Introduction: We reported a case of primary central nervous system lymphoma after craniotomy for organized chronic subdural hematoma. Case: A 62-year-old man. History: The patient was diagnosed with chronic subdural hematoma in a neurosurgical clinic 10 years ago. Six years ago, head magnetic resonance imaging (MRI) was performed in our hospital and he was diagnosed with organized chronic subdural hematoma, but there was no intervention. He presented with right paralysis and was transported to our hospital. On physical examination, consciousness was clear and right upper and lower limb was mildly paralyzed. Based on head computed tomography (CT) and MRI results, he was diagnosed with organized chronic subdural hematoma. Because his symptoms were mild and not representative of acute onset hematoma, he was started on tranexamic acid and had scheduled follow-ups in the outpatient clinic. Two months later, he experienced a seizure and was transported to our hospital. Course: The cause of seizure was judged to be organized chronic subdural hematoma; craniotomy was performed. Size of the organized hematoma decreased, and pathological examination did not show any malignant findings. He was transferred for rehabilitation 2 months after craniotomy. He continued rehabilitation but his consciousness level declined; thus head MRI was performed 6 months after craniotomy. A tumor mass lesion in the cerebral hemisphere was suspected; he was admitted to our hospital. We suspected a primary brain tumor and performed craniotomy. Pathological examination showed malignant lymphoma diffuse large B-cell type. We started chemotherapy, but he died after 4 months. Conclusions: Organized chronic subdural hematoma with long term hematoma can cause malignant lymphoma and requires caution.
Background: Cervical level posterior spinal artery infarction is very rare among spinal cord infarcts. Case: The patient was a 69-year-old male with paroxysmal atrial fibrillation and high blood pressure under treatment with oral apixaban, pilsicainide and azilsartan. He became aware of numbness and movement disorder of the left arm, and visited our hospital. He presented with Horner syndrome; hypoesthesia of the left anterior chest, left face and left upper limb; mild motor paralysis; and deep sensory disturbance of the left upper limb. Diffusionweighted MRI showed a high signal on the dorsal medial side at the first cervical level. The diagnosis was cervical posterior spinal artery syndrome. A cerebral angiogram showed no abnormality in surrounding blood vessels, including the posterior spinal artery. Paralysis improved relatively quickly, and sensory disorders improved with a delay. His only risk factor was paroxysmal atrial fibrillation. Discussion: Posterior spinal artery syndrome causes symptoms such as deep sensory disorder, total sensory depletion at the medullary level, and motor paralysis. In this case, we speculate that Horner syndrome manifested due to an effect on the posterior lateral cord. Thus, cerebral infarction in the posterior spinal artery region can have various symptoms and care is needed for diagnosis.
A 42-year-old male patient was admitted to our hospital because of generalized convulsive status epilepticus (GCSE), disturbance of consciousness, and shock. He had cardiopulmonary arrest after arrival our hospital, but he was return of spontaneous circulation as soon as cardiopulmonary resuscitation. He had disseminated intravascular coagulation (DIC) and multiple organ dysfunction. From the time of admission, we managed about the patient's breathing, circulation, body temperature. We also administrated sodium valproate 400mg, levetiracetam 1,000mg daily, and continuous use of midazolam to status epilepticus. In addition, he underwent continuous renal replacement therapy because of acute renal failure. The electroencephalogram showed scattered delta waves. Brain MR images showed hyper-intense lesions at bilateral pallidum and thalami, which led to a diagnosis of hypoxic encephalopathy associated with long-term GCSE. On day 13, he started tracking our fingers with his eyes. On day 34, he was able to obey commands and he was transferred to the general ward. GCSE is known to exhibit various organ dysfunctions. In this case, there was a history of epilepsy and had developed on GCSE, but as a result of the clinical examination, it was considered epilepsy-related organ dysfunction because the cause of multiple organ dysfunction was not clear.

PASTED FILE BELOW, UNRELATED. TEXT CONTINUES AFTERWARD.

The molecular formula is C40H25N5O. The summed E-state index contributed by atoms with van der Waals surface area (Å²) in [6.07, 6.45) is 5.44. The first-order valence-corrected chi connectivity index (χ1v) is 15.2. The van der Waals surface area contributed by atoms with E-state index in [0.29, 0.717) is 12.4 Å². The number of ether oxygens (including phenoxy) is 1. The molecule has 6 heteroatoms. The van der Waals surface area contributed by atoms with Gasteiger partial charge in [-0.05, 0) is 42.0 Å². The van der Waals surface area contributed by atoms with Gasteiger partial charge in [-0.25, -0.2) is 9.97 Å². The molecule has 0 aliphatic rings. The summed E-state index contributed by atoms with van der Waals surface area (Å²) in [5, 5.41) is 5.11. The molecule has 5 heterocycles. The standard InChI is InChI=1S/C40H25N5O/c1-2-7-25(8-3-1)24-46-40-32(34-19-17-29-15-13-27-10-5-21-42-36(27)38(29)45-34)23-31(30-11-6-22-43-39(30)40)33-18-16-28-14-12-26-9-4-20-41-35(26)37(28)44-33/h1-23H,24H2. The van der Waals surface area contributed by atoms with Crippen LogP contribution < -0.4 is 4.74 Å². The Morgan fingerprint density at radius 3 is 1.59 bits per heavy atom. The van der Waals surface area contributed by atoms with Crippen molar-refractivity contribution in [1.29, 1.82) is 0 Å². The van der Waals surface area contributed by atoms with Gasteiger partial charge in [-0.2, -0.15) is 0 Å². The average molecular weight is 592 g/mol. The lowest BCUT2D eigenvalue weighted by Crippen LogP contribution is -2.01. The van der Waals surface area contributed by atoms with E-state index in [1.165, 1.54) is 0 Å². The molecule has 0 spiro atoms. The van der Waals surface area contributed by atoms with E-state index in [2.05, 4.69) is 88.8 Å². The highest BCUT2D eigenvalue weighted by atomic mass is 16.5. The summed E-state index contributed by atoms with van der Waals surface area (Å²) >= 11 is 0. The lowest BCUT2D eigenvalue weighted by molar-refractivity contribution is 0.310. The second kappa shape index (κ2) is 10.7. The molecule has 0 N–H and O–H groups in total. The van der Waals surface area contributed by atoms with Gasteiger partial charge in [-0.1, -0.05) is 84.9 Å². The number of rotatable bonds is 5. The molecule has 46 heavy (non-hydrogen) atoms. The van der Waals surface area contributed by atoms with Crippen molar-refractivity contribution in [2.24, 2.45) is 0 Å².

In recent years, brain-dead organ donation has been increasing in Japan, but the number is still extremely low compared to Western countries. To date, we have encountered 8 brain-dead organ donation cases at Hamamatsu Medical Center. To enhance brain-dead organ donation, it is important to develop a sustainable system for the organ donation process rather than employ a temporary approach for an individual case. From this point of view, we intended to share many roles with many doctors and staffs in order to escape excess burden to particular persons. Additionally, we adjusted the schedule of brain death determination and organ donations in order not to disturb routine hospital functions. However, some staffs still took on the heavy burden during these processes. And some problems related to privacy protection appeared. These efforts clarified the importance to share the knowledge accumulated through such experiences.